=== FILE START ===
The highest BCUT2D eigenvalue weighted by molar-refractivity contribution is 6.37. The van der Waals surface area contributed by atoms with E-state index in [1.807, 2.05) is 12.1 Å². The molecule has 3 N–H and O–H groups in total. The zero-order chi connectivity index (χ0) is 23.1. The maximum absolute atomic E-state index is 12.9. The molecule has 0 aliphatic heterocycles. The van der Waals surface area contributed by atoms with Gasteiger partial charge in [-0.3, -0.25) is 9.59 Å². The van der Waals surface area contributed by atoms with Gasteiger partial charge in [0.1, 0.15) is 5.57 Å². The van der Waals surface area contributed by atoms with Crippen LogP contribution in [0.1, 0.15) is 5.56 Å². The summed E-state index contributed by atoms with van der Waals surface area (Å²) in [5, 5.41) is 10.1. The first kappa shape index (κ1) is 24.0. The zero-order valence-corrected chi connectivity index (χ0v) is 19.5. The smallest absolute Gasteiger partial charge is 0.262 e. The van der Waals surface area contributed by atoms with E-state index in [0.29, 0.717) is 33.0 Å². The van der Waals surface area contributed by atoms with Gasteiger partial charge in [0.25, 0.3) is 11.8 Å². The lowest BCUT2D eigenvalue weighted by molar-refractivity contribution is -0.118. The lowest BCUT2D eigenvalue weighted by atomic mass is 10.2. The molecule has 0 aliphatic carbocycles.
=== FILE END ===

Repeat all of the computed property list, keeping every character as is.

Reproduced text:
The highest BCUT2D eigenvalue weighted by molar-refractivity contribution is 6.37. The van der Waals surface area contributed by atoms with E-state index in [1.807, 2.05) is 12.1 Å². The molecule has 3 N–H and O–H groups in total. The zero-order chi connectivity index (χ0) is 23.1. The maximum absolute atomic E-state index is 12.9. The molecule has 0 aliphatic heterocycles. The van der Waals surface area contributed by atoms with Gasteiger partial charge in [-0.3, -0.25) is 9.59 Å². The van der Waals surface area contributed by atoms with Gasteiger partial charge in [0.1, 0.15) is 5.57 Å². The van der Waals surface area contributed by atoms with Crippen LogP contribution in [0.1, 0.15) is 5.56 Å². The summed E-state index contributed by atoms with van der Waals surface area (Å²) in [5, 5.41) is 10.1. The first kappa shape index (κ1) is 24.0. The zero-order valence-corrected chi connectivity index (χ0v) is 19.5. The smallest absolute Gasteiger partial charge is 0.262 e. The van der Waals surface area contributed by atoms with E-state index in [0.29, 0.717) is 33.0 Å². The van der Waals surface area contributed by atoms with Gasteiger partial charge in [0.25, 0.3) is 11.8 Å². The lowest BCUT2D eigenvalue weighted by molar-refractivity contribution is -0.118. The lowest BCUT2D eigenvalue weighted by atomic mass is 10.2. The molecule has 0 aliphatic carbocycles.